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This is regarding an argument from Arbitrage Theory by Thomas Björk - Theorem 11.6, but is attempted self contained.

Consider a Wiener process W on probability space $(\Omega,\mathcal{F},\{\mathcal{F}_t\}_{t\in[0,T]},P)$. Assume that the filtration is generated by W, and that $\mathcal{F}=\mathcal{F}_T$.

Assume Q is a probability measure absolutely continuous with respect to P on $\mathcal{F}_T$. Denote $L_T$ the Radon-Nikodym derivative and define $L_t = E[L_T \lvert \mathcal{F}_t]$ a martingale.

By the martingale representation theorem we can find $g_t$ such that $$ dL_t = g_t dW_t $$ If we define $\phi_t = \frac{1}{L_t} g_t$ this should suffice as a Girsanov transformation, showing that in the filtration of the Wiener process any absolutely continuous transformation is of a Girsanov type.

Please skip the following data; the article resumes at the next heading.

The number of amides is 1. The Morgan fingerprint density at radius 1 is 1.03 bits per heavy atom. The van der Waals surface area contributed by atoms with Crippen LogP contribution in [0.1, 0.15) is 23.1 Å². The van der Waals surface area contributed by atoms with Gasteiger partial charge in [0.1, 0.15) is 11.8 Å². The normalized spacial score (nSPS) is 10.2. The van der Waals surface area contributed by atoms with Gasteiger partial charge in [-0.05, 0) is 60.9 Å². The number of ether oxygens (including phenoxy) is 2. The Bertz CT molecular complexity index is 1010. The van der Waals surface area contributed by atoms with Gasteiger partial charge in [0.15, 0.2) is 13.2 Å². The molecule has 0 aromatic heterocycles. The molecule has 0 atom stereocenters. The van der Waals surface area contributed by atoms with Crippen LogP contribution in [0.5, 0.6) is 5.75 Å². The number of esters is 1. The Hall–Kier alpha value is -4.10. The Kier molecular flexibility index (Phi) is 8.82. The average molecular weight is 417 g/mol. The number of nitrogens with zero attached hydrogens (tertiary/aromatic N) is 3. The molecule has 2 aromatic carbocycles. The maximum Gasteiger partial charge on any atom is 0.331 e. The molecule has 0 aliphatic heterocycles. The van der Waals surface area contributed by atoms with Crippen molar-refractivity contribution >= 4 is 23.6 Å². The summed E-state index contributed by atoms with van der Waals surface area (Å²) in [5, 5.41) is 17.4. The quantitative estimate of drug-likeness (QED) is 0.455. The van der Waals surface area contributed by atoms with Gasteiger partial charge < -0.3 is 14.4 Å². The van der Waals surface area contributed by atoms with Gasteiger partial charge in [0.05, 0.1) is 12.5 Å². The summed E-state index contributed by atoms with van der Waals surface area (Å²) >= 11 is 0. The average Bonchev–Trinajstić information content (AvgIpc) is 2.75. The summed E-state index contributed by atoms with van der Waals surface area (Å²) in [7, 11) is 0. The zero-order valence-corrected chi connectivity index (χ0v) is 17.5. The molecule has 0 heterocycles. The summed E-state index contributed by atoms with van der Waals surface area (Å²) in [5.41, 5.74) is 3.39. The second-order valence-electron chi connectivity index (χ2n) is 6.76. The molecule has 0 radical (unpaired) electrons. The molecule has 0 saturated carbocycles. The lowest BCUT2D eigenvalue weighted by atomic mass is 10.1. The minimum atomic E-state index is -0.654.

The text says: "There remains a small problem namely when $L_t=0$ but also this can be handled". How does one handle that problem?

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  • $\begingroup$ The set of $\omega\in\Omega$ where $L_t=0$ is a set that must have $Q$-measure zero. What $W_t'$ is doing there doesn't matter. $\endgroup$ – Pp.. Jan 3 '15 at 14:43
  • $\begingroup$ So you simply define $\phi_t = 0$ on $\{\omega \in \Omega : L_t(\omega)=0\}$? $\endgroup$ – Henrik Jan 3 '15 at 15:55
  • $\begingroup$ I guess that works. The $Q$-measure doesn't see what you do in there. $\endgroup$ – Pp.. Jan 3 '15 at 16:01

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